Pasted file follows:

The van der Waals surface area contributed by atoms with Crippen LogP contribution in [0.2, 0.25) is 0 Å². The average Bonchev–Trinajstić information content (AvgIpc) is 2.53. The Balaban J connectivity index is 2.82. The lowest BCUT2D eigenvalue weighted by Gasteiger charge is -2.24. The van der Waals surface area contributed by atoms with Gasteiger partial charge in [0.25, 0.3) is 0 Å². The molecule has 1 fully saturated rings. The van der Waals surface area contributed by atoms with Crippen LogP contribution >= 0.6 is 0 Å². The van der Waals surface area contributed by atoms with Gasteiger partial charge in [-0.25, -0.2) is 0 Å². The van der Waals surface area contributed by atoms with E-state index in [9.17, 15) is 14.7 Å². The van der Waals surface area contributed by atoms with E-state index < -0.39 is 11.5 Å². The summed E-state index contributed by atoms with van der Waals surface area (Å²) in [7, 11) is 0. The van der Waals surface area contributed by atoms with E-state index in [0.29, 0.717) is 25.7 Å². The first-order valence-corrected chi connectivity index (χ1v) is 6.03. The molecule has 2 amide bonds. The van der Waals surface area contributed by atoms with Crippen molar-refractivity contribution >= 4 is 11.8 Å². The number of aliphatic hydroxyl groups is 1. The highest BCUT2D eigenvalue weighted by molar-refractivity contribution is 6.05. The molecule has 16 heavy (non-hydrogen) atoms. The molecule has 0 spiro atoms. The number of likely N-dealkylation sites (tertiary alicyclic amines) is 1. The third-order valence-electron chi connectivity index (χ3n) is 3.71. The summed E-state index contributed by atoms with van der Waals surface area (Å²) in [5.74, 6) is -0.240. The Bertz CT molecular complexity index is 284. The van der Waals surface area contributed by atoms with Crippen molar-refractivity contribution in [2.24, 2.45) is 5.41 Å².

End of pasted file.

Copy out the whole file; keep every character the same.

The van der Waals surface area contributed by atoms with Crippen LogP contribution in [0.2, 0.25) is 0 Å². The average Bonchev–Trinajstić information content (AvgIpc) is 2.53. The Balaban J connectivity index is 2.82. The lowest BCUT2D eigenvalue weighted by Gasteiger charge is -2.24. The van der Waals surface area contributed by atoms with Gasteiger partial charge in [0.25, 0.3) is 0 Å². The molecule has 1 fully saturated rings. The van der Waals surface area contributed by atoms with Crippen LogP contribution >= 0.6 is 0 Å². The van der Waals surface area contributed by atoms with Gasteiger partial charge in [-0.25, -0.2) is 0 Å². The van der Waals surface area contributed by atoms with E-state index in [9.17, 15) is 14.7 Å². The van der Waals surface area contributed by atoms with E-state index < -0.39 is 11.5 Å². The summed E-state index contributed by atoms with van der Waals surface area (Å²) in [7, 11) is 0. The van der Waals surface area contributed by atoms with E-state index in [0.29, 0.717) is 25.7 Å². The first-order valence-corrected chi connectivity index (χ1v) is 6.03. The molecule has 2 amide bonds. The van der Waals surface area contributed by atoms with Crippen molar-refractivity contribution >= 4 is 11.8 Å². The number of aliphatic hydroxyl groups is 1. The highest BCUT2D eigenvalue weighted by molar-refractivity contribution is 6.05. The molecule has 16 heavy (non-hydrogen) atoms. The molecule has 0 spiro atoms. The number of likely N-dealkylation sites (tertiary alicyclic amines) is 1. The third-order valence-electron chi connectivity index (χ3n) is 3.71. The summed E-state index contributed by atoms with van der Waals surface area (Å²) in [5.74, 6) is -0.240. The Bertz CT molecular complexity index is 284. The van der Waals surface area contributed by atoms with Crippen molar-refractivity contribution in [2.24, 2.45) is 5.41 Å².